Everything was on the line – a World Cup semi-final against Morocco, the chance to dethrone champions France and England’s all-time goalscoring record.
Harry Kane, who had roused England after an early French opener, and already thumped home one spot-kick to equal Wayne Rooney’s 53 goals, took a deep breath, stepped up and ballooned it over the bar. England’s captain was devastated and England’s dreams turned to dust in this desert moonscape north of Doha.
And so Kane, such a phenomenal goalscorer, looks destined to end up as ‘nearly man’. Just as Gareth Southgate’s England team seem to be condemned to the same fate. After a World Cup semi-final in Russia in 2018, and a Euros final loss to Italy last year, this cruel quarter-final was technically a step backwards.
But England have been excellent in four of their five games in Qatar – including this one, where they outplayed France for long periods. After Aurelien Tchouameni’s early opener, they went for the French jugular and dominated until Kane’s spot-kick equaliser.
Then, a desperate late double blow – a headed winner from Olivier Giroud, followed Kane’s sky-high penalty. It was agony for Southgate and his team – especially with such an inviting semi-final opponent.
Yet this, like most elite games, was one of those ‘fine margins’ – first Harry Maguire allowing Giroud his close-range header, then Kane fluffing the biggest moment of his career.
In rugby they call this fixture ‘Le Crunch’ but this one had far higher stakes than any Six Nations match. And, if it was possible, then Morocco’s stunning victory over Portugal had cranked up the pressure even higher.
Draws have a habit of opening up alluringly for Southgate, over three tournaments, and here were a pack of rank underdogs waiting in the semis.
And while facing the world champions was a rare exception, France were without their Ballon d’Or winner Karim Benzema as well as Paul Pogba and N’Golo Kante.
There had been no suggestion of any inferiority complex from England all week. Southgate had decided as early as last Monday to name an unchanged team – there was no thought about applying that infamous Southgate handbrake.
And Kyle Walker, the man who would mark Mbappe, was adamant that they wouldn’t “roll out the red carpet” and allow France “a night at the theatre”.
The pre-match atmosphere was subdued – as it so often is at this weird tournament where there have been so relatively few partisan travelling supporters from all but a handful of nations. Yet despite plenty of bravado in the build-up England began tentatively – both full-backs, Walker and Luke Shaw, looking especially vulnerable. And then Mbappe – speak of the devil, as we’d been doing all week got to work.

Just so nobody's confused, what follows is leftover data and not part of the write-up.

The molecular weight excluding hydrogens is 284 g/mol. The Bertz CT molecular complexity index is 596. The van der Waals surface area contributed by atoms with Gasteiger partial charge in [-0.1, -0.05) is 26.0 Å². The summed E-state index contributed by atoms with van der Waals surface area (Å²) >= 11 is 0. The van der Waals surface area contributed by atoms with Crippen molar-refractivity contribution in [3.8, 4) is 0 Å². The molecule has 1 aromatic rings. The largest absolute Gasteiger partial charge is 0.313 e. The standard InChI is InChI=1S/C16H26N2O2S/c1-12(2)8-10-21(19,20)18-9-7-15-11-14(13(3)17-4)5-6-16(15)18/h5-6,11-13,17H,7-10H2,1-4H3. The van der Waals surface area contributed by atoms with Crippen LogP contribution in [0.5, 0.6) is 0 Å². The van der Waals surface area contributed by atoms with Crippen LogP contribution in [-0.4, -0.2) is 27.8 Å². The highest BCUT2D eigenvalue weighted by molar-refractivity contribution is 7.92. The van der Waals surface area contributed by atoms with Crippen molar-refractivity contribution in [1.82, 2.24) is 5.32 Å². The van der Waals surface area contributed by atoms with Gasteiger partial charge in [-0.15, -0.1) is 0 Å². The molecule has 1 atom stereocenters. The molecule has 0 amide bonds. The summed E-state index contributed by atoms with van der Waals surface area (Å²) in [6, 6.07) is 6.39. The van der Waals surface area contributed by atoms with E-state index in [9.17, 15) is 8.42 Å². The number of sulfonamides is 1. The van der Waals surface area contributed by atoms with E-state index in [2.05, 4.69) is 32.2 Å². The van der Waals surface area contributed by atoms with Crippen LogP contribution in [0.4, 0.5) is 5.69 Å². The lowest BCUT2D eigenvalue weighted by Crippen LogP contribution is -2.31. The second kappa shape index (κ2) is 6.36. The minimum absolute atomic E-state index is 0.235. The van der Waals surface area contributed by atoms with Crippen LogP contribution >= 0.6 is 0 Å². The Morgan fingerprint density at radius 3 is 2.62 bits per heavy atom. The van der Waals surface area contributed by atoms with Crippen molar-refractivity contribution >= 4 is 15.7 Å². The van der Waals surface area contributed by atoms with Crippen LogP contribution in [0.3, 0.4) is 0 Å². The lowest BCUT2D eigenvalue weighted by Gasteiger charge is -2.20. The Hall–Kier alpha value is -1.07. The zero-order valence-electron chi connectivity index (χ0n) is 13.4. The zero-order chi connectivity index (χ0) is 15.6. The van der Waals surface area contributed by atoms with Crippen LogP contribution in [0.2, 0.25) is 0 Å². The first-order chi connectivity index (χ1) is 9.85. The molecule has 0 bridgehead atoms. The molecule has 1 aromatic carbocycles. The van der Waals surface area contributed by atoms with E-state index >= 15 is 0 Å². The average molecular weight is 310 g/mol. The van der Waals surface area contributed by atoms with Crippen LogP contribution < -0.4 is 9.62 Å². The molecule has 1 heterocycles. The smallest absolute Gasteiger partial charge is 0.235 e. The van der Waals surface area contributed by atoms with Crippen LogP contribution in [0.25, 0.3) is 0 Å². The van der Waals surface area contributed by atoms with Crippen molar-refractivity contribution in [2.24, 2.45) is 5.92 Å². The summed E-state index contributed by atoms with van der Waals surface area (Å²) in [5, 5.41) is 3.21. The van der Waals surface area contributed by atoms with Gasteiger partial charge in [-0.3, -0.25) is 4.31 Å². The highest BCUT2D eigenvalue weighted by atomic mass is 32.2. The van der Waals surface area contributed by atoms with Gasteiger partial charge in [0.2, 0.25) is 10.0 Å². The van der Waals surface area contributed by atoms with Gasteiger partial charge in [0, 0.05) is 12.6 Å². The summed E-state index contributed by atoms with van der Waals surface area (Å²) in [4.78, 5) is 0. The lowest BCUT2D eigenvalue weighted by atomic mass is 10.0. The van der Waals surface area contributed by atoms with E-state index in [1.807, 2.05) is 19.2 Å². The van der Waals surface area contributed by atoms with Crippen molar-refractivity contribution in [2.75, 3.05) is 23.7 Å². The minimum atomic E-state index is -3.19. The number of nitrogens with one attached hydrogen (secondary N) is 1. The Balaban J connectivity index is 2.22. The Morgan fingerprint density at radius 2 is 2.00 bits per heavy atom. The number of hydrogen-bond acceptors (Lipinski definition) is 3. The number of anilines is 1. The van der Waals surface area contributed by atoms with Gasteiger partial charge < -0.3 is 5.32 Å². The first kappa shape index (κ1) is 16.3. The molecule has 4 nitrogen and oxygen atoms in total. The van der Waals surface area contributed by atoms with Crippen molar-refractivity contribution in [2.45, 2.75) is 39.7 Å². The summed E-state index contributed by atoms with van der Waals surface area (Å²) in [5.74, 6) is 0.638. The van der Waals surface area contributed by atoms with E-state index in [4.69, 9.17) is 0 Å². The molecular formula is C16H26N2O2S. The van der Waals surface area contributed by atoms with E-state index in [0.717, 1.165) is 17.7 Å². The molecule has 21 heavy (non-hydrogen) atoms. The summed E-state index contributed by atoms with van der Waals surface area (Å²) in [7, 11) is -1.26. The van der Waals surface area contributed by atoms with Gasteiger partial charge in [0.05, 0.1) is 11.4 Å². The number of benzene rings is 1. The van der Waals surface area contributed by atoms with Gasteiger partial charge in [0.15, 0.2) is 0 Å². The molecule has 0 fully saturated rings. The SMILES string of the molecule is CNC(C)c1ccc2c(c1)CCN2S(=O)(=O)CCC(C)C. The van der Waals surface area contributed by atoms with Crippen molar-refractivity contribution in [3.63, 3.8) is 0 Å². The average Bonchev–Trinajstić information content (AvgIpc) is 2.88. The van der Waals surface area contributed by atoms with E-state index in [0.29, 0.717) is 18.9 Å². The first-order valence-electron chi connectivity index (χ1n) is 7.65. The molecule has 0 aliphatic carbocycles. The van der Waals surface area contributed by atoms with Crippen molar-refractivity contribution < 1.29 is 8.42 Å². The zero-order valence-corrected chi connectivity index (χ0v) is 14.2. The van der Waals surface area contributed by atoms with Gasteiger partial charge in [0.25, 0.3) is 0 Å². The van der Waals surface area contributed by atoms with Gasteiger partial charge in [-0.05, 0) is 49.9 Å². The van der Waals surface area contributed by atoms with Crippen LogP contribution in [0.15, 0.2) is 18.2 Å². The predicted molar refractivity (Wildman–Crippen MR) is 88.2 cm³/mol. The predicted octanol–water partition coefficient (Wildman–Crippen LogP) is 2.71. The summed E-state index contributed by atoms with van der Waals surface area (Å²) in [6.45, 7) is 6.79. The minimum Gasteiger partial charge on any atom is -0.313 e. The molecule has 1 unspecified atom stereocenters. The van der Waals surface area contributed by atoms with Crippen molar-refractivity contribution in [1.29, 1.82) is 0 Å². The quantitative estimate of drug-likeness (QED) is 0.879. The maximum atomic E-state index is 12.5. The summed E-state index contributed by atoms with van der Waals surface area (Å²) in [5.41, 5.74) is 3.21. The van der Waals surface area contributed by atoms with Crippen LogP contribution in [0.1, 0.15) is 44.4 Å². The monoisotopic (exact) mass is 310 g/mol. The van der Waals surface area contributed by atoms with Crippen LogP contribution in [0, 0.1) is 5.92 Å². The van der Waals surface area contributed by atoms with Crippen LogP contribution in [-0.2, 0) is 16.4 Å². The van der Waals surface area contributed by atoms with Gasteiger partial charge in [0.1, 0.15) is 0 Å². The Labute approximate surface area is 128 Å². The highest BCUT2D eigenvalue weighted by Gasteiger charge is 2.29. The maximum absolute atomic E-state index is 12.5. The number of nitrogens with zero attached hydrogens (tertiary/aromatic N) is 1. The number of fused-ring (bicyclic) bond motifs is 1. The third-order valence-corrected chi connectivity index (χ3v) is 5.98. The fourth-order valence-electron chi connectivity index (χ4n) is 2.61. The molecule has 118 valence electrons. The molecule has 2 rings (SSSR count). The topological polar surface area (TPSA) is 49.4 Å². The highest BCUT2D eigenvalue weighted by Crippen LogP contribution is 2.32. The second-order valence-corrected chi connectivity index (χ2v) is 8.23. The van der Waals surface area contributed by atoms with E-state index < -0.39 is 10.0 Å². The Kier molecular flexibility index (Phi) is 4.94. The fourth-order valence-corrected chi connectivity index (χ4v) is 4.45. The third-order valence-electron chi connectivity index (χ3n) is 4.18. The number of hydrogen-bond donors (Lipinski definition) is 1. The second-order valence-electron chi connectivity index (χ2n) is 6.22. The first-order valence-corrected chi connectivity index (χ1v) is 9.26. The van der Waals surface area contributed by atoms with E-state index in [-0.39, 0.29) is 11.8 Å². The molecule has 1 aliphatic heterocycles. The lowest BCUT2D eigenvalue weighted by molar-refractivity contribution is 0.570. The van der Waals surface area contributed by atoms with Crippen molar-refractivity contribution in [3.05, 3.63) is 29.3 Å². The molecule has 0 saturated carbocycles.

He turned Declan Rice, darted infield and when Antoine Griezmann laid it back, Tchouameni steered a low shot into the far corner from 20 yards. Jordan Pickford probably should have saved it, any number of England players might have prevented but the champions were swaggering and France were ahead.
It was the first time England had been behind this tournament but it jolted them into action – Kane in particular. A sweet Saka reverse-pass found Kane, who out-muscled Dayot Upamecano on the turn, and attempted to lift his shot over his Tottenham team-mate Hugo Lloris, who saved smartly with his body.
Kane, though, was in bull-in-china-shop mode and when he burst past Upamecano again, there was a tangle of legs and a VAR check. England were convinced but neither Brazilian referee Wilton Sampaio nor his VAR were moved – it looked like a trip, but the contact may have started outside the area by a fag paper.
Kane, a wronged man desperate for payback, leathered one from 25 yards and Lloris flung himself to turn it wide. This was more like it from England, the French looked rattled. After the break, Southgate’s men were straight back at it.
Bellingham, who had just been the victim of a horrible lunge from Ousmane Dembele, fizzed a shot from 20 yards which Lloris tipped over.
The equaliser had been well signposted and it was England’s two youngest starters who engineered it – Saka playing a one-two with Bellingham drawing the foul from Tchouameni.
The referee did not hesitate and after Kane had re-spotted the ball, he thudded into the corner, sending Lloris the wrong way. But just as England has responded aggressively to France’s goal, the reverse was true now.
Suddenly Adrien Rabiot was clean through, the England defence caught with legs akimbo, but Pickford pushed away his fierce drive. Mbappe turned on the after-burners and out-paced Walker but Dembele couldn’t get a touch on his centre.
It was a wide-open, toe-to-toe slugfest now. Griezmann, already booked, was lucky to stay on after a tactical foul on a scurrying Phil Foden.
Saka was causing more mischief to France than Mbappe was to England. When the Arsenal man won a free-kick, Henderson delivered and Harry Maguire’s header brushed against the post. But when Shaw lost Dembele, he nodded down for Giroud to unleash a close-ramge volley which forced Pickford into a fine save.
England never fully cleared the resulting corner and when Griezmann delivered a wicked cross, Giroud got in front of Maguire to thud home a header which gave Pickford no chance.
Mason Mount arrived and almost immediately was barged over in the box by Theo Hernandez, the VAR sent Sampaio to his monitor. But Kane stepped up and blazed it into the Gods.
- The Sun report